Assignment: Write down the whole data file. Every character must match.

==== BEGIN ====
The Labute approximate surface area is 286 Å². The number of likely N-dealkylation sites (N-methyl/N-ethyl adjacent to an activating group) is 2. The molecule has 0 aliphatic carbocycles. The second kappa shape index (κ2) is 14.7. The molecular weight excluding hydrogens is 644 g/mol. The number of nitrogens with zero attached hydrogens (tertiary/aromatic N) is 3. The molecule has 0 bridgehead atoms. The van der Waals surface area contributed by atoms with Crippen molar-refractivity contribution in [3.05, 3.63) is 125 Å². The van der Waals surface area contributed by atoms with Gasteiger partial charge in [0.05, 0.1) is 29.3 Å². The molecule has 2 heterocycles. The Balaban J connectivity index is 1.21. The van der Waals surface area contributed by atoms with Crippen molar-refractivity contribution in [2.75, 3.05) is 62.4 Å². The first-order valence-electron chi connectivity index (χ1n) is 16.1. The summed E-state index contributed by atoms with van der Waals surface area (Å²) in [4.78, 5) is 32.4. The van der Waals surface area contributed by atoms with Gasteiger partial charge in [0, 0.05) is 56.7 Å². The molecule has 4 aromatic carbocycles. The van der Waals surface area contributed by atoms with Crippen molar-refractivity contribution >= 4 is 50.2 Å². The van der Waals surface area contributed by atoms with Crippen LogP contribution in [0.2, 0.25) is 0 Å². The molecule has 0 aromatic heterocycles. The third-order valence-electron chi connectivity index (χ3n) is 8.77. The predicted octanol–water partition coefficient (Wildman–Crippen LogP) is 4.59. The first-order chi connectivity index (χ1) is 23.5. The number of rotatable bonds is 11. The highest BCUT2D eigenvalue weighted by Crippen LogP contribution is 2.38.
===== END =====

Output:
The Labute approximate surface area is 286 Å². The number of likely N-dealkylation sites (N-methyl/N-ethyl adjacent to an activating group) is 2. The molecule has 0 aliphatic carbocycles. The second kappa shape index (κ2) is 14.7. The molecular weight excluding hydrogens is 644 g/mol. The number of nitrogens with zero attached hydrogens (tertiary/aromatic N) is 3. The molecule has 0 bridgehead atoms. The van der Waals surface area contributed by atoms with Crippen molar-refractivity contribution in [3.05, 3.63) is 125 Å². The van der Waals surface area contributed by atoms with Gasteiger partial charge in [0.05, 0.1) is 29.3 Å². The molecule has 2 heterocycles. The Balaban J connectivity index is 1.21. The van der Waals surface area contributed by atoms with Crippen molar-refractivity contribution in [2.75, 3.05) is 62.4 Å². The first-order valence-electron chi connectivity index (χ1n) is 16.1. The summed E-state index contributed by atoms with van der Waals surface area (Å²) in [4.78, 5) is 32.4. The van der Waals surface area contributed by atoms with Gasteiger partial charge in [0, 0.05) is 56.7 Å². The molecule has 4 aromatic carbocycles. The van der Waals surface area contributed by atoms with Crippen molar-refractivity contribution >= 4 is 50.2 Å². The van der Waals surface area contributed by atoms with Crippen LogP contribution in [0.2, 0.25) is 0 Å². The molecule has 0 aromatic heterocycles. The third-order valence-electron chi connectivity index (χ3n) is 8.77. The predicted octanol–water partition coefficient (Wildman–Crippen LogP) is 4.59. The first-order chi connectivity index (χ1) is 23.5. The number of rotatable bonds is 11. The highest BCUT2D eigenvalue weighted by Crippen LogP contribution is 2.38.